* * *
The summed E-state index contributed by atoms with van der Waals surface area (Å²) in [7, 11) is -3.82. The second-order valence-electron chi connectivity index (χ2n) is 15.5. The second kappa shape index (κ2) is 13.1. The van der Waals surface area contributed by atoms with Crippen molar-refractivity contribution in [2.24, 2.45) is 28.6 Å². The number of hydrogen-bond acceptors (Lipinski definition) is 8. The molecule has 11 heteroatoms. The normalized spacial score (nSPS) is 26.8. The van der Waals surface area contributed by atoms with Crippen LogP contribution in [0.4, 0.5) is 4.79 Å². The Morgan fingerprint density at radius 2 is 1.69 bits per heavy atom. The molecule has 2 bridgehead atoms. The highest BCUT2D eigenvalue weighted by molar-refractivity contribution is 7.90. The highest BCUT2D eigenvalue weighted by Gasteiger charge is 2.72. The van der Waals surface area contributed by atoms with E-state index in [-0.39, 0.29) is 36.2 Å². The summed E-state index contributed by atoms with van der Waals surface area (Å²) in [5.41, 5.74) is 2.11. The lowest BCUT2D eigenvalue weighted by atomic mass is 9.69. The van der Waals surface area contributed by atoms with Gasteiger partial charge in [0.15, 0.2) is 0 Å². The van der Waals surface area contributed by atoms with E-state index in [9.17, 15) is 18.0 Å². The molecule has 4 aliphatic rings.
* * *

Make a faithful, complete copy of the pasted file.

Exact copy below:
The summed E-state index contributed by atoms with van der Waals surface area (Å²) in [7, 11) is -3.82. The second-order valence-electron chi connectivity index (χ2n) is 15.5. The second kappa shape index (κ2) is 13.1. The van der Waals surface area contributed by atoms with Crippen molar-refractivity contribution in [2.24, 2.45) is 28.6 Å². The number of hydrogen-bond acceptors (Lipinski definition) is 8. The molecule has 11 heteroatoms. The normalized spacial score (nSPS) is 26.8. The van der Waals surface area contributed by atoms with Crippen LogP contribution in [0.4, 0.5) is 4.79 Å². The Morgan fingerprint density at radius 2 is 1.69 bits per heavy atom. The molecule has 2 bridgehead atoms. The highest BCUT2D eigenvalue weighted by molar-refractivity contribution is 7.90. The highest BCUT2D eigenvalue weighted by Gasteiger charge is 2.72. The van der Waals surface area contributed by atoms with E-state index in [-0.39, 0.29) is 36.2 Å². The summed E-state index contributed by atoms with van der Waals surface area (Å²) in [5.41, 5.74) is 2.11. The lowest BCUT2D eigenvalue weighted by atomic mass is 9.69. The van der Waals surface area contributed by atoms with Gasteiger partial charge in [0.15, 0.2) is 0 Å². The van der Waals surface area contributed by atoms with E-state index in [9.17, 15) is 18.0 Å². The molecule has 4 aliphatic rings.